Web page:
From our perspective, it is safe to say that systemic banking problems will likely continue to occur. A large part of the IMF’s members have experienced systemic banking problems over the last few years. Measures to reduce the likelihood and minimize the impact of those problems therefore become highly important. The preventive measures adopted by Japan and Mexico to avoid a recurrence of systematic banking problems are good examples of those actions. However, there is also a need to be prepared for inevitable future crises. Making arrangements to provide liquidity support to solvent banks should be part of those preparations. This is particularly important for developing and transition countries-that may have difficulties in accessing capital markets if systemic problems arose. For instance, the experience of 1995 led Argentina to raise liquidity requirements for banks and to obtain a contingent line of credit abroad.

While dealing with liquidity issues can be difficult, as noted earlier it is even more difficult to decide how and to what extent to support insolvent institutions of systemic importance. In any case, it is important to ensure that the central bank does not have ultimate responsibility to pay for assistance provided to such institutions. In this regard, it is encouraging to note that both Japan and Mexico managed to avoid that pitfall.

There are some broad issues that systemic banking problems raise, on which I would welcome the views of both Nagashima and Mancera. First, how can a central bank and appropriate bank regulatory agencies decide on the respective roles of themselves and of the market in preserving banking soundness? Second, how can the banking system deal with moral hazard problems? Measures to deal with immediate banking problems may increase the possibility of moral hazard and negatively affect the longer term development of the system. Moral hazard affects depositors insofar as they lose incentives to consider a bank’s soundness carefully; borrowers insofar as they may expect their loans to be restructured if they encounter difficulties in the future. It also affects bank owners and managers insofar as those who are managing troubled or bankrupt institutions manage to hold on to their equity and maintain their respective managerial positions. Third, how to distribute the costs of banking problems? In particular, what amount should the healthy part of the system contribute? This is especially important, since placing a heavy burden on that sector could lead to financial intermediation being shifted abroad or to the unregulated domestic financial sector. Fourth, where should central bank assistance stop? Even if all agree that the central banks should provide some assistance to troubled institutions, it is unclear at what level such assistance should stop. Economists have sometimes suggested that central banks should focus only on protecting the payments system, and therefore, central banks should worry only about the institutions that are part of that system. However, it is clear that the Bank of Japan felt a need to assist nonbank financial intermediaries that are not part of Japan’s payments system.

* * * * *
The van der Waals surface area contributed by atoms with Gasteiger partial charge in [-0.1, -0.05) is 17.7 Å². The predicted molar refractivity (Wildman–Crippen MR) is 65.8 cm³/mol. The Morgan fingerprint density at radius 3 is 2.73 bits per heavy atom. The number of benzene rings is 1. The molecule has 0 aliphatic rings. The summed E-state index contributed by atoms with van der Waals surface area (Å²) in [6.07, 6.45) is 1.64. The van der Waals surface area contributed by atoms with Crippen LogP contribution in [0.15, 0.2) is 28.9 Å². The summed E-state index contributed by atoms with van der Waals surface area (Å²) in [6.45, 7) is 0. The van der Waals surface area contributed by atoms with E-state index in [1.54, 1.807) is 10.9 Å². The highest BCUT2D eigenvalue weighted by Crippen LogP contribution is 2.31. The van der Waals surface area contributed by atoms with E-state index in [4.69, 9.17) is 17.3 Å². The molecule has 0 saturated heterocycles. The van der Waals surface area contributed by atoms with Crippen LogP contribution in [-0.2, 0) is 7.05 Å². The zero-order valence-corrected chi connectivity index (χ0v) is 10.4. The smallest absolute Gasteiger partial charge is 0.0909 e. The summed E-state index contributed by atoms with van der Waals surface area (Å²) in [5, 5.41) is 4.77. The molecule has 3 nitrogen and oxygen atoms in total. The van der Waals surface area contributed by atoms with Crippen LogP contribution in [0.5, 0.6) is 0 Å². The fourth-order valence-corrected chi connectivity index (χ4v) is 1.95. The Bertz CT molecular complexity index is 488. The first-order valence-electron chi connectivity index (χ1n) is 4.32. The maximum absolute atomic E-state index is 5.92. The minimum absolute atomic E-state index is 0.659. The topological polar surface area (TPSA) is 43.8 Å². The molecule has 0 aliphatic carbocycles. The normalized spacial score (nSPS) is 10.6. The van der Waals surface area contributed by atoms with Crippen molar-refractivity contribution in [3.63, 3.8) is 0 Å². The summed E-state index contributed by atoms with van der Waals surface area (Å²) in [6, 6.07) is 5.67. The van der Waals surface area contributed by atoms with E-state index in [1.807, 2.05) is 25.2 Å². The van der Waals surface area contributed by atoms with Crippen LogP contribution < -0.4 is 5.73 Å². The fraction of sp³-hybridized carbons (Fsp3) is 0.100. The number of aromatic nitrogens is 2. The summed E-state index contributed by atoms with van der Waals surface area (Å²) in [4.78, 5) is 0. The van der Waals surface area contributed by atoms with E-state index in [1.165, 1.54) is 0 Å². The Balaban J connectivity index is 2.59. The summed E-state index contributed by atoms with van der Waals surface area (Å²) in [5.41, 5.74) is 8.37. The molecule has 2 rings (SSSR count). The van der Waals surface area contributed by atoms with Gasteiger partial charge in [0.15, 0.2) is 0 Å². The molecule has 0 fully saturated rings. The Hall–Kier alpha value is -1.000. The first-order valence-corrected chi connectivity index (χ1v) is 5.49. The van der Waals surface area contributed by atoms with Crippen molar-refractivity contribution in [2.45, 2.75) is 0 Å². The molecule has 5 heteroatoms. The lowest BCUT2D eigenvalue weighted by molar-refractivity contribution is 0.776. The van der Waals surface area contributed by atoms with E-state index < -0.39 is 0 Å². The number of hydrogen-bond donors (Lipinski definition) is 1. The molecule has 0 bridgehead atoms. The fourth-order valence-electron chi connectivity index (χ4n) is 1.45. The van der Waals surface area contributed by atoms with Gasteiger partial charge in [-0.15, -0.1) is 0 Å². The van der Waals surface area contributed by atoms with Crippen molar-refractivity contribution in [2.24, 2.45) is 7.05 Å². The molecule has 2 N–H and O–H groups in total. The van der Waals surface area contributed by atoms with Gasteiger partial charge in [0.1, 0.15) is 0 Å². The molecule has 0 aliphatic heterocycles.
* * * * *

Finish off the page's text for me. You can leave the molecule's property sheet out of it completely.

Finally, Nagashima’s and Mancera’s presentations suggest that the problems in both countries would have been smaller had the authorities intervened earlier. Similar conclusions have been reached in other banking crises. I wonder whether the speakers have any views as to why these intervention delays are so common. Is it because it is hard to detect whether there is a need to intervene? Is it because the authorities have the expectation that maybe banks will be able to solve their problems on their own? Are there cases in fact where waiting can be appropriate? There remain many unanswered questions to the central bank’s role in banking soundness.